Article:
4 Landscaping Trends on Their Way Out, According to Real Estate Agents

published May 4, 2021
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Home decor styles and tastes change all the time. Even casual interior design fans can easily identify, with just a handful of clues, when a home’s signature style was last updated. (I’m predicting shiplap will be to the 2010s what geometric shapes were to the 80s). 

Decor fads don’t stop at the back door, either. Landscaping styles can also come and go as people’s tastes (and needs) change. And with the year we’ve all just had, a lot of our needs have moved more towards having outdoor spaces that feel like an escape. That’s why real estate pros predict we’ll soon be saying goodbye to these formerly popular landscaping choices. 

Outdoor spaces that can’t be enjoyed

Gone are the days of outdoor spaces that are more form than function, according to David Bibian, a Localize partner real estate agent with Brown Harris Stevens. “For the past couple of years, we’ve seen a trend in landscaping where the younger property owners want to utilize their outdoor space and have it landscaped with herb gardens, water elements, reclaimed cobblestone gardens, and modern-[looking] outdoor furniture,” he says. In other words, no more ornamental designs that you can’t relax in. He says buyers are also leaning more toward properties with raised wooden garden beds that bring more usable space to the backyard or garden.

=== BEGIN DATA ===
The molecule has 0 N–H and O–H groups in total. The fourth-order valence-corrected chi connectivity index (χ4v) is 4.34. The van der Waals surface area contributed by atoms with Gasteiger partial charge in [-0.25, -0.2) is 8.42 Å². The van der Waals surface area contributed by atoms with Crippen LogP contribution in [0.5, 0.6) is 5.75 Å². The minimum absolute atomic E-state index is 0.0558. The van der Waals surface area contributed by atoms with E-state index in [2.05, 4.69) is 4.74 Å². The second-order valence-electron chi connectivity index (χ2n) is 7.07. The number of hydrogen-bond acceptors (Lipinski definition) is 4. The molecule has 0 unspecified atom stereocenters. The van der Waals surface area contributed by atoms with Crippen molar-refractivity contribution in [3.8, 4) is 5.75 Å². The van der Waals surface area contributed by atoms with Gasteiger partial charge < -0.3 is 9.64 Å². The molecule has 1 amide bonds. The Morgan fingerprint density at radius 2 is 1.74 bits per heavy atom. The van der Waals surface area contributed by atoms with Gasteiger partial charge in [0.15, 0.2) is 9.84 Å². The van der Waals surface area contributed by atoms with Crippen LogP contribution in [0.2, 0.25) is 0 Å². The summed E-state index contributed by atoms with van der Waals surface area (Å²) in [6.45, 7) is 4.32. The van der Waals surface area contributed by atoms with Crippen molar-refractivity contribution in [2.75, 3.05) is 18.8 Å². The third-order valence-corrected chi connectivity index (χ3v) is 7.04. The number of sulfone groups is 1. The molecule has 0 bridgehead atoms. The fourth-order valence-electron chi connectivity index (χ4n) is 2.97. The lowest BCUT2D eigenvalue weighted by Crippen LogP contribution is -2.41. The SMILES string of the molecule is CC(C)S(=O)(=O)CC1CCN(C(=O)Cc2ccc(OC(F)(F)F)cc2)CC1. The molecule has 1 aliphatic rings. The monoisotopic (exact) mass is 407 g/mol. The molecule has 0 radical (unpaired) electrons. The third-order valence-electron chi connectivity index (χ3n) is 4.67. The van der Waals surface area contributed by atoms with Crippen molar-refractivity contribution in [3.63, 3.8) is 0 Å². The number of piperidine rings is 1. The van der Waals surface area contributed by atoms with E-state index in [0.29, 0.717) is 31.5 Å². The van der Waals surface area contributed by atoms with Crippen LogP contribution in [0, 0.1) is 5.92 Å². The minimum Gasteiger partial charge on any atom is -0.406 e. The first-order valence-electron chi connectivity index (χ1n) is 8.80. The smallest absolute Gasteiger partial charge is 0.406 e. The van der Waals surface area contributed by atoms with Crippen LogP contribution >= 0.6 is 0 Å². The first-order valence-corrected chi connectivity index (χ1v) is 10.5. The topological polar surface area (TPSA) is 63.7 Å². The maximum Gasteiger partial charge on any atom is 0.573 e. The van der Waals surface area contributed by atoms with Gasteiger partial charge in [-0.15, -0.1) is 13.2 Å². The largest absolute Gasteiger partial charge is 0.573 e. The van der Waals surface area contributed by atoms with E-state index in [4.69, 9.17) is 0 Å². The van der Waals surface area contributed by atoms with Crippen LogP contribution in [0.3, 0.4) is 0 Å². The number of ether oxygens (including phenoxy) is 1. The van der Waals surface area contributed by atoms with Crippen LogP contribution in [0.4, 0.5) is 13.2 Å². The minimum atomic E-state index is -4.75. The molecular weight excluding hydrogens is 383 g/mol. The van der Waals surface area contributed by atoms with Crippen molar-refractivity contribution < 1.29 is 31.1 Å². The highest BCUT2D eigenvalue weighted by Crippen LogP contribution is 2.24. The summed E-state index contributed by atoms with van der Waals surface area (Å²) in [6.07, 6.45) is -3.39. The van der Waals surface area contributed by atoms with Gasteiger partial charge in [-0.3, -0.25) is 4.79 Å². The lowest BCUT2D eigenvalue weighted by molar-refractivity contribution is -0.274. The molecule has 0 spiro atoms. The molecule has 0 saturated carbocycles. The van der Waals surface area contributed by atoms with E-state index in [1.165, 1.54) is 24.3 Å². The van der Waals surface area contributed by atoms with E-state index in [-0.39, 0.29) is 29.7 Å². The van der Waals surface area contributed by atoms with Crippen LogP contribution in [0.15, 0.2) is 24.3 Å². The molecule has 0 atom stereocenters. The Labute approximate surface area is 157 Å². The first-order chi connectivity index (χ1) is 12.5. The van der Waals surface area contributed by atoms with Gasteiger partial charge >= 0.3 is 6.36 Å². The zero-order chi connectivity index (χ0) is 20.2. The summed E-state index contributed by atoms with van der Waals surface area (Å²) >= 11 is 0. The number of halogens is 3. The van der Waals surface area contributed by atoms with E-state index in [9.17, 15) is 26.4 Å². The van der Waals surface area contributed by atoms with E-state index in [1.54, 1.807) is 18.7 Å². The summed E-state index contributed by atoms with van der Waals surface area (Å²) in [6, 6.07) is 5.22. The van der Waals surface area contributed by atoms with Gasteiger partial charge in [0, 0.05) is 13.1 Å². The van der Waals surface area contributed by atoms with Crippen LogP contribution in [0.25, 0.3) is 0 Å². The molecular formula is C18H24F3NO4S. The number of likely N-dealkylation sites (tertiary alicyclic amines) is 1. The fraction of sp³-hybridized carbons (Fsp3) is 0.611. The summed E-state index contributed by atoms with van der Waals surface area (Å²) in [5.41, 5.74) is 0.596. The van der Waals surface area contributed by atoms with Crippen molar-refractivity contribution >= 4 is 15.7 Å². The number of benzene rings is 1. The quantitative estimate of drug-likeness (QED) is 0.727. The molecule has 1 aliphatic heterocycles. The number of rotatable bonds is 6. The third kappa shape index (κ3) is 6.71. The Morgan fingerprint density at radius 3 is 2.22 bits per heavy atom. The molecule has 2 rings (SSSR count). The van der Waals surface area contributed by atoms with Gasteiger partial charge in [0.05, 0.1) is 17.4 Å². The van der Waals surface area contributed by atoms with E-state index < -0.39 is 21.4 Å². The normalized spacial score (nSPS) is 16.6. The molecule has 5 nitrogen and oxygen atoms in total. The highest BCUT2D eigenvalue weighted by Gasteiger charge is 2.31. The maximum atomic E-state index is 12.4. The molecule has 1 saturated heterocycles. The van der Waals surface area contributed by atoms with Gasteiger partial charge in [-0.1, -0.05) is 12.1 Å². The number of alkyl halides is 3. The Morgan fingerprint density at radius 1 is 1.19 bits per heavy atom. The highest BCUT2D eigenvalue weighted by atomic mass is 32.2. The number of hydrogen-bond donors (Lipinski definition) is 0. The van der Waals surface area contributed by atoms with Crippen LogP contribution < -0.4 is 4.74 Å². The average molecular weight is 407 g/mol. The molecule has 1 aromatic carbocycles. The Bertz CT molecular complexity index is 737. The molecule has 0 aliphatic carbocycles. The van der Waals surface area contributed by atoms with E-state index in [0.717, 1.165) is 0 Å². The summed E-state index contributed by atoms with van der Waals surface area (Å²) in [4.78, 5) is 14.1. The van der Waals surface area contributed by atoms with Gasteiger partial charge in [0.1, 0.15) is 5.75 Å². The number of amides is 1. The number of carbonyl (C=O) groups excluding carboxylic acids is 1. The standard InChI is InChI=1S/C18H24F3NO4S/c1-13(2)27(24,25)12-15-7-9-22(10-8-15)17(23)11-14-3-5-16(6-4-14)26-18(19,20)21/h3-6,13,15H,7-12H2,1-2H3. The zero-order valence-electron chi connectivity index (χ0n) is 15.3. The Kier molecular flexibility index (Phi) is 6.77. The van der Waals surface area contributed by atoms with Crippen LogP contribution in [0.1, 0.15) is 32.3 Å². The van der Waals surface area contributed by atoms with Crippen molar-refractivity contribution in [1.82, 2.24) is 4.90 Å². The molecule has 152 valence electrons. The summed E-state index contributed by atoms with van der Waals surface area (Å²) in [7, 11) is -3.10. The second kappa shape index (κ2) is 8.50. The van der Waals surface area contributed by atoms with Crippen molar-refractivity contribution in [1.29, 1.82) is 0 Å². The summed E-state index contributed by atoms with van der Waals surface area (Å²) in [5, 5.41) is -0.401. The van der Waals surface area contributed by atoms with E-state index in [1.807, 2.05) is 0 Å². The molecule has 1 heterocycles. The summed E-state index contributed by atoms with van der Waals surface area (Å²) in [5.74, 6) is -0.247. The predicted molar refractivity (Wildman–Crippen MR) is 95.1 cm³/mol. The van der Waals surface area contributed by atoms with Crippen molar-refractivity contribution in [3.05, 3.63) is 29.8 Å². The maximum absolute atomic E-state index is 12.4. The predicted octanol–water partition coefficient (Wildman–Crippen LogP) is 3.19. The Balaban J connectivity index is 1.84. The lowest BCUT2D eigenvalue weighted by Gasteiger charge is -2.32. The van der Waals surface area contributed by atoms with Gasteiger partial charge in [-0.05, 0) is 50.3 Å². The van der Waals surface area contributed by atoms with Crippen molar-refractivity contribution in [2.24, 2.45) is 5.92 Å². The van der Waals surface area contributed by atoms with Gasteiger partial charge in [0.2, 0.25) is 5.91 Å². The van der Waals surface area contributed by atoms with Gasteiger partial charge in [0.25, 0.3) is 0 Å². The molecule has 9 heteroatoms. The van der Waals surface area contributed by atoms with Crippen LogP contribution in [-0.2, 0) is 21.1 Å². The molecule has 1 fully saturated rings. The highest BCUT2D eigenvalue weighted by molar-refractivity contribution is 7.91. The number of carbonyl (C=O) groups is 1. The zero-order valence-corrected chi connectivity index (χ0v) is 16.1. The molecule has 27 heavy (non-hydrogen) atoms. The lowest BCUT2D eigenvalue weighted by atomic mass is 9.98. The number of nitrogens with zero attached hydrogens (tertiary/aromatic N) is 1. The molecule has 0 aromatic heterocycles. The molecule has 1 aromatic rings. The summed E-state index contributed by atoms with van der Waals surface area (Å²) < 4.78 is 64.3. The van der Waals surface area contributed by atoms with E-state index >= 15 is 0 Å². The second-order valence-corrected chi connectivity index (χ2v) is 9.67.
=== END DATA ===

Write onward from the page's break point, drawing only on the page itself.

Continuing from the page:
Non-green greenery

Landscaping trends have gone the way of low maintenance and climate-friendly. “Beautiful and traditionally prized flowering plants such as hydrangeas and rhododendrons have fallen out of favor due to the fact that they demand constant watering and maintenance,” according to agent Parisa Afkhami with Warburg Realty. “Roses, while beautiful, require regular pruning and feeding and sometimes spraying,” she says. Homeowners are opting for native plants and pollinator gardens over anything that puts further strain on the planet’s natural resources.

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Formal or high-maintenance gardens

About ten years ago, it was common for people to have formal gardens that required a lot of maintenance, water, and attention, according to Rose Kemp, an associate with RE/MAX Town Centre in Orlando, Florida. “Over the last few years, between the series of droughts and longer workdays, people have begun to appreciate lower-maintenance style gardens.” We may be spending more of our days at home, but that doesn’t mean we have more time on our hands. Homeowners want landscaping options that don’t pile onto their already heavy workloads. 

Yards that impress others

With everyone spending so much more time at home these days, Tate Kelly, real estate broker, cofounder, and principal of the Landmark Advisors Team at Compass says there’s been a shift away from outdoor spaces that are sleek, modern, and stylish in favor of raw comfort.

“There was a trend of square hotel-style furniture that lacked character and felt like you were at a fancy nightclub or restaurant,” he says. “It wasn’t really functional or cozy, but it looked great.” These days, people are almost drawn to the opposite. Kelly says patio furniture needs to hold up to an eight-hour workday for some (and the occasional after-hours cocktail), which is why homeowners are likely going to be more focused on the way pieces feel than the way they look moving forward.